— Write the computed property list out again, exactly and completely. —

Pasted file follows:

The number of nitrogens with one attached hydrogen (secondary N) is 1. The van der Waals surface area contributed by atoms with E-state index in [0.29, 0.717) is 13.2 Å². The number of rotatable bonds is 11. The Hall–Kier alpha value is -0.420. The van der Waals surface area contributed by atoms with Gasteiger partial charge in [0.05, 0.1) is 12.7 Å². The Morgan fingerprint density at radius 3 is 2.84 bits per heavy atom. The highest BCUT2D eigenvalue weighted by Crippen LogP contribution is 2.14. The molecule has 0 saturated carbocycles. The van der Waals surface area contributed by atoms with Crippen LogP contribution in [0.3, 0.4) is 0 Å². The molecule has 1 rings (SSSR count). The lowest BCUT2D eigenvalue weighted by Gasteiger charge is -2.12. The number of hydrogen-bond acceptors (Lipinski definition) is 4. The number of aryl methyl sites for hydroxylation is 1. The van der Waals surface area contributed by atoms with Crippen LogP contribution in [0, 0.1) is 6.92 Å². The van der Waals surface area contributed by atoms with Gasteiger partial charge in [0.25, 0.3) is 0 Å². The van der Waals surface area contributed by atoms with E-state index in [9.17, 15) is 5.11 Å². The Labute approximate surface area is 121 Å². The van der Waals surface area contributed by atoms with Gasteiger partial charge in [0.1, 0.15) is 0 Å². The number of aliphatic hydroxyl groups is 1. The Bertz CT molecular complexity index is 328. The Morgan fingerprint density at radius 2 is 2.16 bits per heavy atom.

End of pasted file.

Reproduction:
The number of nitrogens with one attached hydrogen (secondary N) is 1. The van der Waals surface area contributed by atoms with E-state index in [0.29, 0.717) is 13.2 Å². The number of rotatable bonds is 11. The Hall–Kier alpha value is -0.420. The van der Waals surface area contributed by atoms with Gasteiger partial charge in [0.05, 0.1) is 12.7 Å². The Morgan fingerprint density at radius 3 is 2.84 bits per heavy atom. The highest BCUT2D eigenvalue weighted by Crippen LogP contribution is 2.14. The molecule has 0 saturated carbocycles. The van der Waals surface area contributed by atoms with Crippen LogP contribution in [0.3, 0.4) is 0 Å². The molecule has 1 rings (SSSR count). The lowest BCUT2D eigenvalue weighted by Gasteiger charge is -2.12. The number of hydrogen-bond acceptors (Lipinski definition) is 4. The number of aryl methyl sites for hydroxylation is 1. The van der Waals surface area contributed by atoms with Crippen LogP contribution in [0, 0.1) is 6.92 Å². The van der Waals surface area contributed by atoms with Gasteiger partial charge in [0.25, 0.3) is 0 Å². The van der Waals surface area contributed by atoms with E-state index in [9.17, 15) is 5.11 Å². The Labute approximate surface area is 121 Å². The van der Waals surface area contributed by atoms with Gasteiger partial charge in [0.1, 0.15) is 0 Å². The number of aliphatic hydroxyl groups is 1. The Bertz CT molecular complexity index is 328. The Morgan fingerprint density at radius 2 is 2.16 bits per heavy atom.